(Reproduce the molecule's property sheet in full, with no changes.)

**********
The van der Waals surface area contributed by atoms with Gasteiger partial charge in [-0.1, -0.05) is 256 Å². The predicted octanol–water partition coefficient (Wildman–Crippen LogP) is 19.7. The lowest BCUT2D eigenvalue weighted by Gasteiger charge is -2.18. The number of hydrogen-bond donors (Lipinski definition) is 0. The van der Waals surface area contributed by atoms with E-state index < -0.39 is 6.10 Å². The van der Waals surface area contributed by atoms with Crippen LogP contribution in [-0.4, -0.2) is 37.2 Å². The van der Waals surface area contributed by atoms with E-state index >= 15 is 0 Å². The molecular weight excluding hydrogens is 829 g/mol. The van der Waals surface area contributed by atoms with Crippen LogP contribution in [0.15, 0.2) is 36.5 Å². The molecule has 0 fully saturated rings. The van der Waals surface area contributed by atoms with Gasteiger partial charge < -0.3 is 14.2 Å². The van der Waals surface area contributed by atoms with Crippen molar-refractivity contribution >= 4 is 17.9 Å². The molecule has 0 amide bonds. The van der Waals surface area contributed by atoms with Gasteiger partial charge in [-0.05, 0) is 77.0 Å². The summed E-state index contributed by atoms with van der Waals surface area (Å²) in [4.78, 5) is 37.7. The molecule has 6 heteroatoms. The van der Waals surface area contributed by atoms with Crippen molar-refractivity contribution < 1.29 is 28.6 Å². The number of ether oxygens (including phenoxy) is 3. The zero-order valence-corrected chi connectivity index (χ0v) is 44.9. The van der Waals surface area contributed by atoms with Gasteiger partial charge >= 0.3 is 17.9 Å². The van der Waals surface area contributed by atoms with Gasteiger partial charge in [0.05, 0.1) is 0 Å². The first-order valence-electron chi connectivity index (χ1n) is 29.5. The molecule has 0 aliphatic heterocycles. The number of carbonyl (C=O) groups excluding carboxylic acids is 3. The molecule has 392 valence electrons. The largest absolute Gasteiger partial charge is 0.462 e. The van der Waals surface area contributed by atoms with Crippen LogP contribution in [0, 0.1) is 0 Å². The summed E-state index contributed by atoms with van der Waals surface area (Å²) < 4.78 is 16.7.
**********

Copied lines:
The van der Waals surface area contributed by atoms with Gasteiger partial charge in [-0.1, -0.05) is 256 Å². The predicted octanol–water partition coefficient (Wildman–Crippen LogP) is 19.7. The lowest BCUT2D eigenvalue weighted by Gasteiger charge is -2.18. The number of hydrogen-bond donors (Lipinski definition) is 0. The van der Waals surface area contributed by atoms with E-state index < -0.39 is 6.10 Å². The van der Waals surface area contributed by atoms with Crippen LogP contribution in [-0.4, -0.2) is 37.2 Å². The van der Waals surface area contributed by atoms with E-state index >= 15 is 0 Å². The molecular weight excluding hydrogens is 829 g/mol. The van der Waals surface area contributed by atoms with Crippen LogP contribution in [0.15, 0.2) is 36.5 Å². The molecule has 0 fully saturated rings. The van der Waals surface area contributed by atoms with Gasteiger partial charge < -0.3 is 14.2 Å². The van der Waals surface area contributed by atoms with Crippen molar-refractivity contribution >= 4 is 17.9 Å². The molecule has 0 amide bonds. The van der Waals surface area contributed by atoms with Gasteiger partial charge in [-0.05, 0) is 77.0 Å². The summed E-state index contributed by atoms with van der Waals surface area (Å²) in [4.78, 5) is 37.7. The molecule has 6 heteroatoms. The van der Waals surface area contributed by atoms with Crippen molar-refractivity contribution < 1.29 is 28.6 Å². The number of ether oxygens (including phenoxy) is 3. The zero-order valence-corrected chi connectivity index (χ0v) is 44.9. The van der Waals surface area contributed by atoms with Gasteiger partial charge >= 0.3 is 17.9 Å². The van der Waals surface area contributed by atoms with Gasteiger partial charge in [0.05, 0.1) is 0 Å². The first-order valence-electron chi connectivity index (χ1n) is 29.5. The molecule has 0 aliphatic heterocycles. The number of carbonyl (C=O) groups excluding carboxylic acids is 3. The molecule has 392 valence electrons. The largest absolute Gasteiger partial charge is 0.462 e. The van der Waals surface area contributed by atoms with Crippen LogP contribution in [0, 0.1) is 0 Å². The summed E-state index contributed by atoms with van der Waals surface area (Å²) < 4.78 is 16.7.